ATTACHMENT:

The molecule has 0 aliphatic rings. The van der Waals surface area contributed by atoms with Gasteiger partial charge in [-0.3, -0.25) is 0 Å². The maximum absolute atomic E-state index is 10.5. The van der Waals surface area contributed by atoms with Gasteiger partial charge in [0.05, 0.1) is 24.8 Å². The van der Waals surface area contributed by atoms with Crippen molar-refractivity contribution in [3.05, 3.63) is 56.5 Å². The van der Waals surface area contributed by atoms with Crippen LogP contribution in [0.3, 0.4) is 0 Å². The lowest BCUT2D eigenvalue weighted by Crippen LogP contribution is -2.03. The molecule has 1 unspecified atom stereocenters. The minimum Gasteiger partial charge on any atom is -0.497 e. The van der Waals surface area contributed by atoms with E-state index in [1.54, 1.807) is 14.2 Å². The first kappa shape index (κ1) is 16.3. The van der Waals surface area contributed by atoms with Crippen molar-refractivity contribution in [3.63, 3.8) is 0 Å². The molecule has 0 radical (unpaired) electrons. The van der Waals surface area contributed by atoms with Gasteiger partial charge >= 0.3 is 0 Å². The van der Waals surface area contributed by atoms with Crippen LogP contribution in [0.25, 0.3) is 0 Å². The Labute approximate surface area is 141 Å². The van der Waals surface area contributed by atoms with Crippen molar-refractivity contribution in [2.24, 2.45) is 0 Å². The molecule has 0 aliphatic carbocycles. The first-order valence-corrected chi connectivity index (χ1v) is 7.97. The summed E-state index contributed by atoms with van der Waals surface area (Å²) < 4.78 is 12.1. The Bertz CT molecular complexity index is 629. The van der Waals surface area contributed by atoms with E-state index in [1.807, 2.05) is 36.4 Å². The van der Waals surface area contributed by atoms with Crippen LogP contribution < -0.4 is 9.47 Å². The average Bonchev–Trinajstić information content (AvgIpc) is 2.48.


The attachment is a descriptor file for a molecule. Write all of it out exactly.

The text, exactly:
The molecule has 0 aliphatic rings. The van der Waals surface area contributed by atoms with Gasteiger partial charge in [-0.3, -0.25) is 0 Å². The maximum absolute atomic E-state index is 10.5. The van der Waals surface area contributed by atoms with Gasteiger partial charge in [0.05, 0.1) is 24.8 Å². The van der Waals surface area contributed by atoms with Crippen molar-refractivity contribution in [3.05, 3.63) is 56.5 Å². The van der Waals surface area contributed by atoms with Crippen LogP contribution in [0.3, 0.4) is 0 Å². The lowest BCUT2D eigenvalue weighted by Crippen LogP contribution is -2.03. The molecule has 1 unspecified atom stereocenters. The minimum Gasteiger partial charge on any atom is -0.497 e. The van der Waals surface area contributed by atoms with E-state index in [1.54, 1.807) is 14.2 Å². The first kappa shape index (κ1) is 16.3. The van der Waals surface area contributed by atoms with Crippen molar-refractivity contribution in [3.63, 3.8) is 0 Å². The molecule has 0 radical (unpaired) electrons. The van der Waals surface area contributed by atoms with Gasteiger partial charge >= 0.3 is 0 Å². The van der Waals surface area contributed by atoms with Crippen LogP contribution in [0.25, 0.3) is 0 Å². The Labute approximate surface area is 141 Å². The van der Waals surface area contributed by atoms with Crippen molar-refractivity contribution in [2.24, 2.45) is 0 Å². The molecule has 0 aliphatic carbocycles. The first-order valence-corrected chi connectivity index (χ1v) is 7.97. The summed E-state index contributed by atoms with van der Waals surface area (Å²) < 4.78 is 12.1. The Bertz CT molecular complexity index is 629. The van der Waals surface area contributed by atoms with E-state index in [1.807, 2.05) is 36.4 Å². The van der Waals surface area contributed by atoms with Crippen LogP contribution < -0.4 is 9.47 Å². The average Bonchev–Trinajstić information content (AvgIpc) is 2.48.